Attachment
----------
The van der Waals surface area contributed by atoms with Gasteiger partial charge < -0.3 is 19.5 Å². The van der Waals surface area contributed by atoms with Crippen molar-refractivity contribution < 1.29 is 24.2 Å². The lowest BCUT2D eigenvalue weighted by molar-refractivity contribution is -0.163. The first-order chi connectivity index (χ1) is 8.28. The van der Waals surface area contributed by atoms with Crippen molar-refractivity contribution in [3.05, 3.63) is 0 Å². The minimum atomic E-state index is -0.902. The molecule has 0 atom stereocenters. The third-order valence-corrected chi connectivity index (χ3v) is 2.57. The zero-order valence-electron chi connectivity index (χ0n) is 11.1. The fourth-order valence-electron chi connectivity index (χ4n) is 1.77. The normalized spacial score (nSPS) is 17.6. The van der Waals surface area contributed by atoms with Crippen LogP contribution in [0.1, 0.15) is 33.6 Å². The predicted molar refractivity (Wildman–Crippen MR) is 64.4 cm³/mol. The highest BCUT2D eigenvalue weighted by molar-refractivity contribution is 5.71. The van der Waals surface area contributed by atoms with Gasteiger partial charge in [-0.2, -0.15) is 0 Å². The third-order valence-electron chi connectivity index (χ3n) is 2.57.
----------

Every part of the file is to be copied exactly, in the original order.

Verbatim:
The van der Waals surface area contributed by atoms with Gasteiger partial charge < -0.3 is 19.5 Å². The van der Waals surface area contributed by atoms with Crippen molar-refractivity contribution < 1.29 is 24.2 Å². The lowest BCUT2D eigenvalue weighted by molar-refractivity contribution is -0.163. The first-order chi connectivity index (χ1) is 8.28. The van der Waals surface area contributed by atoms with Crippen molar-refractivity contribution in [3.05, 3.63) is 0 Å². The minimum atomic E-state index is -0.902. The molecule has 0 atom stereocenters. The third-order valence-corrected chi connectivity index (χ3v) is 2.57. The zero-order valence-electron chi connectivity index (χ0n) is 11.1. The fourth-order valence-electron chi connectivity index (χ4n) is 1.77. The normalized spacial score (nSPS) is 17.6. The van der Waals surface area contributed by atoms with Crippen LogP contribution in [0.1, 0.15) is 33.6 Å². The predicted molar refractivity (Wildman–Crippen MR) is 64.4 cm³/mol. The highest BCUT2D eigenvalue weighted by molar-refractivity contribution is 5.71. The van der Waals surface area contributed by atoms with Gasteiger partial charge in [-0.2, -0.15) is 0 Å². The third-order valence-electron chi connectivity index (χ3n) is 2.57.